rights, economic development, and efforts to increase the 
        overall health and well-being of Afghan women and girls.

SEC. 104. EFFECTIVE AFGHANISTAN ASSISTANCE AND ACCOUNTABILITY.

    (a) Strategy To Combat Corruption in Afghanistan.--
            (1) In general.--The Secretary of State, in consultation 
        with the Secretary of Defense and the Government of 
        Afghanistan, shall develop a comprehensive interagency strategy 
        for United States assistance that is sustainable and is not 
        counter-productive to combating corruption in Afghanistan.
            (2) Elements.--The strategy developed under paragraph (1) 
        should include the following elements:
                    (A) Multi-year goals, objectives, and measurable 
                outcomes for targeted activities to strengthen selected 
                Afghan official institutions and nongovernmental 
                organizations to prevent, investigate, deter, and 
                prosecute corruption.
                    (B) An operational plan incorporating all United 
                States Government programming to implement the anti-
                corruption goals and objectives.
                    (C) A summary of United States efforts to 
                coordinate with other international donors to ensure 
                that anti-corruption advice or programming provided to 
                the Government of Afghanistan is not contradictory.
                    (D) A focus on the development of governmental and 
                nongovernmental Afghan capacity to ensure 
                accountability and combat corruption.
                    (E) An evaluation of Afghan civil society anti-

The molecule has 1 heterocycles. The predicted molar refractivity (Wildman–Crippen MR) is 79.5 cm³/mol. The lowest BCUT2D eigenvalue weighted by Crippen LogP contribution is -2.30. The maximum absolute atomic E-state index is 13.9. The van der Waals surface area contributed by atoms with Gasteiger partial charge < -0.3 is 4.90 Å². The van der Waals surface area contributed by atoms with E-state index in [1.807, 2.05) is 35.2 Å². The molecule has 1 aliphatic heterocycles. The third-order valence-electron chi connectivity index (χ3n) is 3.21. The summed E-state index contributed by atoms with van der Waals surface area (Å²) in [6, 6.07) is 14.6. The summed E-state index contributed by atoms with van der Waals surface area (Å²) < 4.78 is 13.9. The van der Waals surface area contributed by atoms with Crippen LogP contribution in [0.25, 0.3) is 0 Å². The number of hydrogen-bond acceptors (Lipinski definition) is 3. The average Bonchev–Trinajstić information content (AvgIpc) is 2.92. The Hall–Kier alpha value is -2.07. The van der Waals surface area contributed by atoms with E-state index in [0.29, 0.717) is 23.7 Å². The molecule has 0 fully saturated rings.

corruption capacities that includes their ability to 
                use technology to combat corruption.
    (b) Afghanistan Anti-corruption Fund.--Subject to the availability 
of funds, the President is authorized to provide technical and 
financial assistance to official Government of Afghanistan anti-
corruption and audit institutions and Afghan civil society watchdog 
groups in support of the anti-corruption priorities identified by the 
Government of Afghanistan and the United States Government. Subject to 
careful consideration by the United States Government of the 
legitimacy, efficacy, and direct impact and influence of such entities 
and individuals, offices, and organizations that are funded under this 
subsection could include--
            (1) the Supreme Audit Office;
            (2) the Attorney General;
            (3) the Ministry of Justice;
            (4) Inspectors General within key ministries;
            (5) the Independent Joint Anti-Corruption Monitoring and 
        Evaluation Committee (MEC);
            (6) the major crimes task force, Technical Investigative 
        Unit, and the Sensitive Investigative Unit;
            (7) the High Office of Oversight and Anti-Corruption;
            (8) the Anti-Corruption Tribunal;
            (9) the Financial Transactions and Reports Analysis Center 
        of Afghanistan;
            (10) the proposed procurement board; and
            (11) civil society organizations engaged in oversight, 
        anti-corruption advocacy, and support of good governance.
    (c) Promotion of Human Rights, Press Freedom, and Security Sector 
Accountability.--
            (1) In general.--Subject to the availability of funds, the 
        Secretary of State, in consultation with the Secretary of 
        Defense, is authorized to provide support for efforts of the 
        Government of Afghanistan to improve oversight and 
        accountability of the Afghan National Security Forces, 
        including the Afghan National Police, and Afghan local police, 
        and strengthen Afghan civil society and investigative 
        journalists to provide watchdog oversight of these 
        institutions. Subject to due consideration of the legitimacy, 
        efficacy, and direct impact and influence of such entities and 
        individuals, these efforts could include--
                    (A) supporting the ANSF to strengthen the capacity, 
                independence, and power of its internal Inspector 
                General to collect and investigate all credible reports 
                of abuse by armed forces;
                    (B) supporting the Office of the Attorney General 
                and the Ministries of Defense and Interior to be better 
                capable to investigate and, if appropriate, criminally